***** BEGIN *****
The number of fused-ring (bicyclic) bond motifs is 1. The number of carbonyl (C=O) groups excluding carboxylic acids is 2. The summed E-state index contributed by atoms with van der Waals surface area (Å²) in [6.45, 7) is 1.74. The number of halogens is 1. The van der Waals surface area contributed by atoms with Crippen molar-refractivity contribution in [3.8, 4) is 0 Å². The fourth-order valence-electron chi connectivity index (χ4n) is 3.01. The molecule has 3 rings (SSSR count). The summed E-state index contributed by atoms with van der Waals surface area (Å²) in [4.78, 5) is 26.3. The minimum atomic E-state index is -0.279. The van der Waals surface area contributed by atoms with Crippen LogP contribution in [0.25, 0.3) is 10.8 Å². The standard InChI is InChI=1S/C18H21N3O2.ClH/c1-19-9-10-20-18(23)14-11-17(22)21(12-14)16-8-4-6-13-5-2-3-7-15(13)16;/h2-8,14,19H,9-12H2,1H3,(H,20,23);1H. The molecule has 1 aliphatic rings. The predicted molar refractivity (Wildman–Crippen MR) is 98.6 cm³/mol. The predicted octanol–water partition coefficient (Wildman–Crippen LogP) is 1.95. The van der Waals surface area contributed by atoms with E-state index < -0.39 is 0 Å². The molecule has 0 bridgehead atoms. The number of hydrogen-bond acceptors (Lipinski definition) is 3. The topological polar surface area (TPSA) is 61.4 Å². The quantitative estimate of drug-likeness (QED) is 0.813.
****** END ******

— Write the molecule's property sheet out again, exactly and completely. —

The number of fused-ring (bicyclic) bond motifs is 1. The number of carbonyl (C=O) groups excluding carboxylic acids is 2. The summed E-state index contributed by atoms with van der Waals surface area (Å²) in [6.45, 7) is 1.74. The number of halogens is 1. The van der Waals surface area contributed by atoms with Crippen molar-refractivity contribution in [3.8, 4) is 0 Å². The fourth-order valence-electron chi connectivity index (χ4n) is 3.01. The molecule has 3 rings (SSSR count). The summed E-state index contributed by atoms with van der Waals surface area (Å²) in [4.78, 5) is 26.3. The minimum atomic E-state index is -0.279. The van der Waals surface area contributed by atoms with Crippen LogP contribution in [0.25, 0.3) is 10.8 Å². The standard InChI is InChI=1S/C18H21N3O2.ClH/c1-19-9-10-20-18(23)14-11-17(22)21(12-14)16-8-4-6-13-5-2-3-7-15(13)16;/h2-8,14,19H,9-12H2,1H3,(H,20,23);1H. The molecule has 1 aliphatic rings. The predicted molar refractivity (Wildman–Crippen MR) is 98.6 cm³/mol. The predicted octanol–water partition coefficient (Wildman–Crippen LogP) is 1.95. The van der Waals surface area contributed by atoms with E-state index < -0.39 is 0 Å². The molecule has 0 bridgehead atoms. The number of hydrogen-bond acceptors (Lipinski definition) is 3. The topological polar surface area (TPSA) is 61.4 Å². The quantitative estimate of drug-likeness (QED) is 0.813.